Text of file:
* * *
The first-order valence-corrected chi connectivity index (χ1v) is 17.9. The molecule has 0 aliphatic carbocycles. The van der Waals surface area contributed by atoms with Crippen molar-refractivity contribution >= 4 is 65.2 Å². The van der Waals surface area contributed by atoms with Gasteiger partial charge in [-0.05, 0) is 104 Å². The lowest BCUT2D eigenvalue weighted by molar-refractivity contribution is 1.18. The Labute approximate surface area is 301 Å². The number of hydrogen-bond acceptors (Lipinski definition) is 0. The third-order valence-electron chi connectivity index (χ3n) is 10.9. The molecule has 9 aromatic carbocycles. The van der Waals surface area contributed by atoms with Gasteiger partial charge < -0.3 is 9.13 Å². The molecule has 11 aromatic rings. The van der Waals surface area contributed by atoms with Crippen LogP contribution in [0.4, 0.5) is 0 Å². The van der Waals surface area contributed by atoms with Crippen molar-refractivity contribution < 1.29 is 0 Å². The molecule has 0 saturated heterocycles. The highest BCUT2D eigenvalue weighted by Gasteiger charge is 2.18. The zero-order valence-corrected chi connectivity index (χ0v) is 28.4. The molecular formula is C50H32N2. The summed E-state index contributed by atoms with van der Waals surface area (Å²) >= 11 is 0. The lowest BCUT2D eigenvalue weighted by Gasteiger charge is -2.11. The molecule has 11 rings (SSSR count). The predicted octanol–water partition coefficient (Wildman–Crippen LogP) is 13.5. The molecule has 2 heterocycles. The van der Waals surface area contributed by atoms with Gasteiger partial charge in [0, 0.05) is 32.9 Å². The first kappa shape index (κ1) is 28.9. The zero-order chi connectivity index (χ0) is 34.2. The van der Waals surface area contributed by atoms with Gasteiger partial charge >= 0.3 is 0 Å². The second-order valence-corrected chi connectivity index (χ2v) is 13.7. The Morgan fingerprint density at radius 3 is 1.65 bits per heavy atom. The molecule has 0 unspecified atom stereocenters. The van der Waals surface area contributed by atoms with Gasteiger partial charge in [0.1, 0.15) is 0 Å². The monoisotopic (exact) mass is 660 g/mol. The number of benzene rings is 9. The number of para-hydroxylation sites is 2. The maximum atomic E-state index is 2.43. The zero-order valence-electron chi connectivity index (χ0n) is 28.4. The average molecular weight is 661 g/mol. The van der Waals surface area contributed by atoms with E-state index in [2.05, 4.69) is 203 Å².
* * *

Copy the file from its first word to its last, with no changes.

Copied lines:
The first-order valence-corrected chi connectivity index (χ1v) is 17.9. The molecule has 0 aliphatic carbocycles. The van der Waals surface area contributed by atoms with Crippen molar-refractivity contribution >= 4 is 65.2 Å². The van der Waals surface area contributed by atoms with Gasteiger partial charge in [-0.05, 0) is 104 Å². The lowest BCUT2D eigenvalue weighted by molar-refractivity contribution is 1.18. The Labute approximate surface area is 301 Å². The number of hydrogen-bond acceptors (Lipinski definition) is 0. The third-order valence-electron chi connectivity index (χ3n) is 10.9. The molecule has 9 aromatic carbocycles. The van der Waals surface area contributed by atoms with Gasteiger partial charge < -0.3 is 9.13 Å². The molecule has 11 aromatic rings. The van der Waals surface area contributed by atoms with Crippen LogP contribution in [0.4, 0.5) is 0 Å². The van der Waals surface area contributed by atoms with Crippen molar-refractivity contribution < 1.29 is 0 Å². The molecule has 0 saturated heterocycles. The highest BCUT2D eigenvalue weighted by Gasteiger charge is 2.18. The zero-order valence-corrected chi connectivity index (χ0v) is 28.4. The molecular formula is C50H32N2. The summed E-state index contributed by atoms with van der Waals surface area (Å²) >= 11 is 0. The lowest BCUT2D eigenvalue weighted by Gasteiger charge is -2.11. The molecule has 11 rings (SSSR count). The predicted octanol–water partition coefficient (Wildman–Crippen LogP) is 13.5. The molecule has 2 heterocycles. The van der Waals surface area contributed by atoms with Gasteiger partial charge in [0, 0.05) is 32.9 Å². The first kappa shape index (κ1) is 28.9. The zero-order chi connectivity index (χ0) is 34.2. The van der Waals surface area contributed by atoms with Gasteiger partial charge >= 0.3 is 0 Å². The second-order valence-corrected chi connectivity index (χ2v) is 13.7. The Morgan fingerprint density at radius 3 is 1.65 bits per heavy atom. The molecule has 0 unspecified atom stereocenters. The van der Waals surface area contributed by atoms with Gasteiger partial charge in [0.1, 0.15) is 0 Å². The monoisotopic (exact) mass is 660 g/mol. The number of benzene rings is 9. The number of para-hydroxylation sites is 2. The maximum atomic E-state index is 2.43. The zero-order valence-electron chi connectivity index (χ0n) is 28.4. The average molecular weight is 661 g/mol. The van der Waals surface area contributed by atoms with E-state index in [2.05, 4.69) is 203 Å².